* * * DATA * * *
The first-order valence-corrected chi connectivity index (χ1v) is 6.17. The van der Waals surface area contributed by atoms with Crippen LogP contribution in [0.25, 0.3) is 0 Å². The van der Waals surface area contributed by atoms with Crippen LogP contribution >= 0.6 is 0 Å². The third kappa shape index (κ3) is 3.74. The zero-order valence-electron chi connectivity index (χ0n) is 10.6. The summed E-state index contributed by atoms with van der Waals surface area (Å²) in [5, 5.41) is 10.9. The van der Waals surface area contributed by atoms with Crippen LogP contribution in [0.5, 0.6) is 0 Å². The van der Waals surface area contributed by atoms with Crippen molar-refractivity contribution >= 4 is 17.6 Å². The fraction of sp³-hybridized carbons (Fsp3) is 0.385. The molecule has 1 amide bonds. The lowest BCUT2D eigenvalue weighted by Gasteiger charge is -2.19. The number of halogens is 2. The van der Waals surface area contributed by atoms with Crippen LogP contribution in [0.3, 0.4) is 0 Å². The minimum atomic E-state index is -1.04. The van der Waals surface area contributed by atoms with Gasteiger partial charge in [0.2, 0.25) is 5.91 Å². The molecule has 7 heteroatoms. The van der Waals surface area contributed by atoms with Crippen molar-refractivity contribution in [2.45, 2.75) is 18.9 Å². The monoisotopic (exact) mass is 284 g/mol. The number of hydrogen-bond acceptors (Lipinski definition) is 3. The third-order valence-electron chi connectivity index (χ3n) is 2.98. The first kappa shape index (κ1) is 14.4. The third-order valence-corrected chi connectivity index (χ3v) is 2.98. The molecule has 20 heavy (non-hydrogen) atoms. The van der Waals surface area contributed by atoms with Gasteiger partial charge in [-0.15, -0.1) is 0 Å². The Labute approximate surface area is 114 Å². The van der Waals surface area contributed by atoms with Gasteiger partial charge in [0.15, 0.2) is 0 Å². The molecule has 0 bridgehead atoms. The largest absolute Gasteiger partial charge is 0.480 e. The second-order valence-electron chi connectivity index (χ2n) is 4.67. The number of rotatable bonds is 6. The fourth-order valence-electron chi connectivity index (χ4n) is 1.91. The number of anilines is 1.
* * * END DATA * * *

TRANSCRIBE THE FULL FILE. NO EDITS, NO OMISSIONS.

The first-order valence-corrected chi connectivity index (χ1v) is 6.17. The van der Waals surface area contributed by atoms with Crippen LogP contribution in [0.25, 0.3) is 0 Å². The van der Waals surface area contributed by atoms with Crippen LogP contribution >= 0.6 is 0 Å². The third kappa shape index (κ3) is 3.74. The zero-order valence-electron chi connectivity index (χ0n) is 10.6. The summed E-state index contributed by atoms with van der Waals surface area (Å²) in [5, 5.41) is 10.9. The van der Waals surface area contributed by atoms with Crippen LogP contribution in [0.5, 0.6) is 0 Å². The van der Waals surface area contributed by atoms with Crippen molar-refractivity contribution >= 4 is 17.6 Å². The fraction of sp³-hybridized carbons (Fsp3) is 0.385. The molecule has 1 amide bonds. The lowest BCUT2D eigenvalue weighted by Gasteiger charge is -2.19. The number of halogens is 2. The van der Waals surface area contributed by atoms with Crippen LogP contribution in [0.3, 0.4) is 0 Å². The minimum atomic E-state index is -1.04. The van der Waals surface area contributed by atoms with Gasteiger partial charge in [0.2, 0.25) is 5.91 Å². The molecule has 7 heteroatoms. The van der Waals surface area contributed by atoms with Crippen molar-refractivity contribution in [2.45, 2.75) is 18.9 Å². The monoisotopic (exact) mass is 284 g/mol. The number of hydrogen-bond acceptors (Lipinski definition) is 3. The third-order valence-electron chi connectivity index (χ3n) is 2.98. The first kappa shape index (κ1) is 14.4. The third-order valence-corrected chi connectivity index (χ3v) is 2.98. The molecule has 20 heavy (non-hydrogen) atoms. The van der Waals surface area contributed by atoms with Gasteiger partial charge in [-0.15, -0.1) is 0 Å². The Labute approximate surface area is 114 Å². The van der Waals surface area contributed by atoms with Gasteiger partial charge in [0.15, 0.2) is 0 Å². The molecule has 0 bridgehead atoms. The largest absolute Gasteiger partial charge is 0.480 e. The second-order valence-electron chi connectivity index (χ2n) is 4.67. The number of rotatable bonds is 6. The fourth-order valence-electron chi connectivity index (χ4n) is 1.91. The number of anilines is 1.